Meadow Sweet (Spirea latifolia): A wild Spirea. Bees Love it. Location: Along the boardwalk at the terminus of Black Bird Knob Trail, Dolly Sods, MNF, WV.
Sweet Pepperbush (Clethra alnifolia): Prefers sandy soil. Grows up to ten feet. Location: Downs Park, MD. 07/09.
Fringe Tree (AKA Old Man's Beard), Chionanthus virginicus: Very fragrant small tree that blooms in June. Location: Along Little Passage Creek on Mudhole Gap Tr, Massanutten Mt, VA.
Miterwort or Bishop'e Cap(Mitilla diphylla): Elongated cluster of 1/6 inch flowers. Petals seem to form a snowflake pattern. Blooms April - June. Fruit pod looks like a bishop's miter. Close-up Photo by Patrick Roberts. Location: Allegheny Trail (North section), WV. Plant display photo by Dimitri Tundra.
Pokeweed (Phytolacca americana): As kids we used to call them Inkberry and smear the juice of the berries on our face and shirt as we played our war games. Young sprouts can be eaten if cooked properly (Poke Salad). The early colonists used the use of the berries as a dye. The seeds in the berries are poisonous to mammals. Birds cannot digest them. Photo by Dave bennick.
White Vervain (Verbena urticifolia): Similar to Blue or Swamp Vervain. Lancelet basal leaves. Thickets, wood edges. Blooms June - September. Location: Blue Ridge Center for Environmental Stewardship.
Downy Rattlesnake-Plantain (Goodyera pubescens). Found in deep woods under brush. In the orchid family. Location Saint Mary's Wilderness, VA.
Virginia Knotweed (Tovara Virginiana): A smartweed. The bush can get quite tall. Grows in moist areas. Location: Along the New River, WV.
European Lily-of-the-valley (Convallaria majalis): An introduced ornamental. Very fragrant. Blooms in late spring, sooner if the winter is mild. Photo by Dimitri Tundra.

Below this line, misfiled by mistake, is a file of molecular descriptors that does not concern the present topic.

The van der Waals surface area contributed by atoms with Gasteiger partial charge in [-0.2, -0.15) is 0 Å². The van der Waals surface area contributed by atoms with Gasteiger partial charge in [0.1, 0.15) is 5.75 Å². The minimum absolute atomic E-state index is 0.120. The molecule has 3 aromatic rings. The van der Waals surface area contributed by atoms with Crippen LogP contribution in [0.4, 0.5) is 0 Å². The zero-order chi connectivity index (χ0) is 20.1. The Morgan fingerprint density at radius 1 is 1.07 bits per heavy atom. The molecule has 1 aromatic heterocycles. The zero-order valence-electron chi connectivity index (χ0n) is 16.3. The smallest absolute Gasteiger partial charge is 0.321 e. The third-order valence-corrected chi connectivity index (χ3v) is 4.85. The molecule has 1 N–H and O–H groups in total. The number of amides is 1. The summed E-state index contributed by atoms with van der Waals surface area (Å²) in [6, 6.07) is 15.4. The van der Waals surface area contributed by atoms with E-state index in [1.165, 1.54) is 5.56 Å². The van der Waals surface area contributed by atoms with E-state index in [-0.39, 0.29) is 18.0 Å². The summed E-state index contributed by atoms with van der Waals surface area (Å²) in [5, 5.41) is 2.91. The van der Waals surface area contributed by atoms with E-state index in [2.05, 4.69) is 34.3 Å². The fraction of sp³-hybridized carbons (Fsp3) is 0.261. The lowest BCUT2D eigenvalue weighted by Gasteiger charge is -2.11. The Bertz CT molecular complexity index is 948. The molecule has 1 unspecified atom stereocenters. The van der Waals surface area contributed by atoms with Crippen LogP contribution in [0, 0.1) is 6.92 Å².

Nodding Ladies' Tresses (Spiranthes cernua): In the orchid family. 6 to 24 inches. Likes damp areas. Flowers arranged in a tight spiral. Long, lancelet basal leaves. Blooms August to November. Location: Raven Ridge Trail, Dolly Sods North, WV.
Colicroot (Aletris farinosa): Similar in appearance to Ladies Tresses. Rosette of narrow basal leaves. Photo by Dimitri Tundra.
Foam Flower (Tiarella cordifolia): Very small flowers on 6 inch stems with basal Maple leaves. Forms mats. This clump was growing over the top of a large stump with assorted mosses. Location: Lake Sherwood Trail, MNF, WV.
False Solomon's Seal, Smilacina racemosa: In the Lily family. Cluster of small white flowers atop a single stem w/alternating lanecolet leaves. Stalk of delicate white flowers give rise to these green berries which will become speckled with red before turning translucent ruby red. Location: Wild Oak National Recreation Tr.
American Chestnut (Castanea dentata): It has been said that before the Chestnut Blight occurred that one out of every four trees on the Appalachian Mountains was an American Chestnut. They used to reach 100 feet in height. Now all that is left is an occasional "shrub" that might reach a height of 20 feet. Location: Rockytop Trail, SNP, VA.
Wood Stonecrop (Sedum ternatum): Grows in rocky areas in the shade. Location: North Fork Mt. Trail, MNF, WV.
Goat's Beard (Aruncus dioicus ): Groups of long, creamy white "tassles" atop stems with large toothed leaves. Blooms from May to July. Found in rich forests. Location: Bluff Trail, SNP, VA.
Shinleaf (Pyrola elliptica): A winter green. Dry or moist woods preferred. Location: Hammersley W.A., PA. 07/09.
Fraser's Sedge (Cymophyllus fraserianus): Pom-pom like flower clusters atop a single stem. Long, evergreen cluster of basal leaves. Endangered in some parts of this region. Photo by Dimitri Tundra.
Black Cohosh (Cimicifuga racemosa): Also called Bugbane. Leaves divided into three parts. Can grow to 8 feet. Location: Tea Creek, WV.
Fly Poison, Amianthium muscaetoxicum: A lily. Grows well in the shade. Native Americans and mountain folks mixed sugar with the ground roots to serve as fly poison. Location: Tuscarora Trail between Mill Mt. Trail and Stony Run Trail, GWNF, VA. Photo by Ken Clark.
Bettleweed (Galax rotundifolia): Small flowers in a spike-like cluster atop a leafless flower stem w/heart shaped evergreen basal leaves. Blooms May - July. Mountains of VA and WV south. Location: Cornelius Creek Trail, Jefferson National Forest, VA.
Silver-rod (Solidago bicolor): The only "white" Goldenrod. Photo by Dimitri Tundra.